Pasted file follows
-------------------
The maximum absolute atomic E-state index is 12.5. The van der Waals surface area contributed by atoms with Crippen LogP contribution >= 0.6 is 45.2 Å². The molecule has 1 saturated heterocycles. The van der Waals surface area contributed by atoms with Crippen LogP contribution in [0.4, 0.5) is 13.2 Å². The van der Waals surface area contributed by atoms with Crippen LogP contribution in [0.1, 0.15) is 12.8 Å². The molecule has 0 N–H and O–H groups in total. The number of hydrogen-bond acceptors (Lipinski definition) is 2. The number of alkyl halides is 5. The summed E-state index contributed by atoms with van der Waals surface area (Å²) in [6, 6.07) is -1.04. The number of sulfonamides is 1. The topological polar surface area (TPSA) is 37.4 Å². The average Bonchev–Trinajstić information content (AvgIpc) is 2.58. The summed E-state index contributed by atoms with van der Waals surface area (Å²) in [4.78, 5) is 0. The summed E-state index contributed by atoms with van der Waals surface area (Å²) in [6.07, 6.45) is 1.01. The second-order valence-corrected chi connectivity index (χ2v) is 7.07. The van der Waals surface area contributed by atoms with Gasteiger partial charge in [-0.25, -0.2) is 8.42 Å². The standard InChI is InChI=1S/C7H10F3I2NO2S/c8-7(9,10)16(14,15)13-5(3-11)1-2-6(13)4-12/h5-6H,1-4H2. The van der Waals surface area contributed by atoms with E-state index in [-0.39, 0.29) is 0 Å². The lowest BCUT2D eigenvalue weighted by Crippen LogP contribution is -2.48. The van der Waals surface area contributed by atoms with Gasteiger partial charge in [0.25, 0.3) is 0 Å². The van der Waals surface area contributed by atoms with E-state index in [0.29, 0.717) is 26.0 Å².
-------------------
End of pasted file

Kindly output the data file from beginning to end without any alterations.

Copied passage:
The maximum absolute atomic E-state index is 12.5. The van der Waals surface area contributed by atoms with Crippen LogP contribution >= 0.6 is 45.2 Å². The molecule has 1 saturated heterocycles. The van der Waals surface area contributed by atoms with Crippen LogP contribution in [0.4, 0.5) is 13.2 Å². The van der Waals surface area contributed by atoms with Crippen LogP contribution in [0.1, 0.15) is 12.8 Å². The molecule has 0 N–H and O–H groups in total. The number of hydrogen-bond acceptors (Lipinski definition) is 2. The number of alkyl halides is 5. The summed E-state index contributed by atoms with van der Waals surface area (Å²) in [6, 6.07) is -1.04. The number of sulfonamides is 1. The topological polar surface area (TPSA) is 37.4 Å². The average Bonchev–Trinajstić information content (AvgIpc) is 2.58. The summed E-state index contributed by atoms with van der Waals surface area (Å²) in [4.78, 5) is 0. The summed E-state index contributed by atoms with van der Waals surface area (Å²) in [6.07, 6.45) is 1.01. The second-order valence-corrected chi connectivity index (χ2v) is 7.07. The van der Waals surface area contributed by atoms with Gasteiger partial charge in [-0.25, -0.2) is 8.42 Å². The standard InChI is InChI=1S/C7H10F3I2NO2S/c8-7(9,10)16(14,15)13-5(3-11)1-2-6(13)4-12/h5-6H,1-4H2. The van der Waals surface area contributed by atoms with E-state index in [-0.39, 0.29) is 0 Å². The lowest BCUT2D eigenvalue weighted by Crippen LogP contribution is -2.48. The van der Waals surface area contributed by atoms with Gasteiger partial charge in [0.25, 0.3) is 0 Å². The van der Waals surface area contributed by atoms with E-state index in [0.29, 0.717) is 26.0 Å².